Quote of the week

Although judicial proceedings will generally be bound by the requirements of natural justice to a greater degree than will hearings before administrative tribunals, judicial decision-makers, by virtue of their positions, have nonetheless been granted considerable deference by appellate courts inquiring into the apprehension of bias. This is because judges ‘are assumed to be [people] of conscience and intellectual discipline, capable of judging a particular controversy fairly on the basis of its own circumstances’: The presumption of impartiality carries considerable weight, for as Blackstone opined at p. 361 in Commentaries on the Laws of England III . . . ‘[t]he law will not suppose possibility of bias in a judge, who is already sworn to administer impartial justice, and whose authority greatly depends upon that presumption and idea’. Thus, reviewing courts have been hesitant to make a finding of bias or to perceive a reasonable apprehension of bias on the part of a judge, in the absence of convincing evidence to that effect.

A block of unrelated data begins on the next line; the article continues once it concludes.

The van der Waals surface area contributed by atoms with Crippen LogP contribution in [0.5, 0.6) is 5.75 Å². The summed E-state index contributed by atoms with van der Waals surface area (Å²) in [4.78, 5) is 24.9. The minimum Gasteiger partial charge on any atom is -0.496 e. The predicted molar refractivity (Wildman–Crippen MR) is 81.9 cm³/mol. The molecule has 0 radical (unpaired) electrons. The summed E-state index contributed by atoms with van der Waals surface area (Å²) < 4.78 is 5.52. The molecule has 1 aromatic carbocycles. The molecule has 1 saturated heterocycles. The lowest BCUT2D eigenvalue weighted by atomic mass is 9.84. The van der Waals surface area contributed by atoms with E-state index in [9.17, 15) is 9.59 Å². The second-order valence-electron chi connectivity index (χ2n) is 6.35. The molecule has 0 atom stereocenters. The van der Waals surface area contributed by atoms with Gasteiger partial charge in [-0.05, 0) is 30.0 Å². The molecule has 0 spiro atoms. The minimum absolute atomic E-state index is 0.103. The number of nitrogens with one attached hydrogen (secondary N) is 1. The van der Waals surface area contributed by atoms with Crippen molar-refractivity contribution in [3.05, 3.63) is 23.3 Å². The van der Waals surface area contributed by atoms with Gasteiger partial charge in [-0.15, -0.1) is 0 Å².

L'Heureux-Dube and McLachlin JJ
Livesey v The New South Wales Bar Association [1983] HCA 17; (1983) 151 CLR 288
16 March 2017

On Trump

Or is Trump like [19th century US President] Franklin Pierce? If you want to check it out, I’ll bet people at Franklin Pierce’s home in New Hampshire would be really, really happy to have more visitors. And since Pierce is usually near the bottom of the charts, it’s another camp that’s hoping the Trump administration just keeps going the way it is now. Like Trump, Pierce was into cleanliness. And neither man was wiretapped by his predecessor. See, there’s a lot of commonality.

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